Brands in the beauty industry are proving they’re more than just a pretty face when it comes to creating and retaining loyal customers — and they’ve got the numbers to prove it, especially stateside.
According to Statista, the United States was considered the most valuable beauty and personal care market in the world in 2017, with $86.1 billion in revenue. China came in second with $53.5 billion.
There’s no lack of brands in this industry, making it imperative for companies to keep their customers happy — lest they make an about-face. And if that happens, their revenues will feel it. To get a chunk of that money, beauty brands are stepping up their game to keep customers coming back for more. Here are five examples of what these companies are doing.
“Worth It” Rewards
The largest cosmetics and beauty company in the world, L’Oréal, launched its reward program last year. Worth It Rewards allows customers to earn five points for every $1 spent and then use those points toward rewards — in addition to other benefits like birthday gifts, product launch sampling, and coupons.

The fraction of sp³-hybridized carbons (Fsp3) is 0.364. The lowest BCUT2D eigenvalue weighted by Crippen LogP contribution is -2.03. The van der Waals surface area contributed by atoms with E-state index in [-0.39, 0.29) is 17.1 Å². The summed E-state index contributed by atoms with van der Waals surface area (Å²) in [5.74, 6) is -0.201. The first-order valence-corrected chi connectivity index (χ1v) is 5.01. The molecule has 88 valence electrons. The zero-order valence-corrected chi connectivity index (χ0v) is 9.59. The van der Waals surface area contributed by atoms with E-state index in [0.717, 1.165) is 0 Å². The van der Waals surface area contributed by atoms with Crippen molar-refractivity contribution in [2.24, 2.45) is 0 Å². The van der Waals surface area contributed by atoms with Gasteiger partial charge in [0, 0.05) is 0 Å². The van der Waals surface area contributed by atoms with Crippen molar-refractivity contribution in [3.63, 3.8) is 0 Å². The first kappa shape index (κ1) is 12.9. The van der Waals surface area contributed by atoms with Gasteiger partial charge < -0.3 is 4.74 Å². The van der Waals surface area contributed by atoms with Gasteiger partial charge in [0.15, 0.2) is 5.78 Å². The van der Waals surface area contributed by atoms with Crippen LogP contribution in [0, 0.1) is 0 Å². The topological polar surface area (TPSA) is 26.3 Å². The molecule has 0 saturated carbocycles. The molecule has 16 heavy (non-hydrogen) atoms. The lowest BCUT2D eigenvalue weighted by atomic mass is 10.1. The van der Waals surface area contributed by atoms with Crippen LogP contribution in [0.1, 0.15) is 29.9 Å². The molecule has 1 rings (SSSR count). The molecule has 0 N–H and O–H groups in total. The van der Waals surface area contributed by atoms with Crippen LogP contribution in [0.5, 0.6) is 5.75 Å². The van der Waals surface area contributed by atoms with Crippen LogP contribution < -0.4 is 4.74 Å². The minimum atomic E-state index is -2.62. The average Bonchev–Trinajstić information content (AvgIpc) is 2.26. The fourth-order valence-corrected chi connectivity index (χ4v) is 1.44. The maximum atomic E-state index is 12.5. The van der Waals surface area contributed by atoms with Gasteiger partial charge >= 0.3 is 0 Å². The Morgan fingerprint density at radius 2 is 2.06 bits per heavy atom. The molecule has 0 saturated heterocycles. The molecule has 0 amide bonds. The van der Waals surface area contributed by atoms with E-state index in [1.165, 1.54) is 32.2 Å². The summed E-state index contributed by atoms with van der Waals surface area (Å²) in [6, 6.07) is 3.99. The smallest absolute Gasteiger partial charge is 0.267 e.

That’s pretty standard when it comes to a reward program, but what makes it stand out is that customers can also donate their points toward the company’s charity, Women of Worth. The program honors women who volunteer and serve in their communities, and customers can read more about the nominees to further build a connection with them and the brand.
So not only will L’Oréal’s customers look good when using their products, but they can also feel good about where their money is going. And that’s a big deal, considering that 84 percent of consumers globally say they seek out responsible products — and 90% say they expect companies to operate responsibly to address environmental and social issues. Associating with a worthy cause is good for business and the overall perception of the brand.
Ulta knows a thing or two about creating an attractive loyalty program, considering theirs has 27.8 million members– and that those members drive more than 90 percent of their sales. So how do they retain their base of loyal shoppers? Ulta understands that customers expect an experience from the beauty industry, and that’s just what they create.
Beyond what they offer in their retail locations, Ulta also has a Glam Lab in its app that allows users to try on thousands of makeup products when they upload a selfie (or use a model’s photo). Once the user picks their favorite items — like mascara, lipstick, eyeshadow and eyeliner — they can add them to their cart and check out.
Ulta gives customers an interactive purchasing experience, all without them having to come to the store. But their retention efforts don’t stop there. They also provide two-day shipping for 95% of their customers through Google Express, covering the need modern consumers have for immediacy.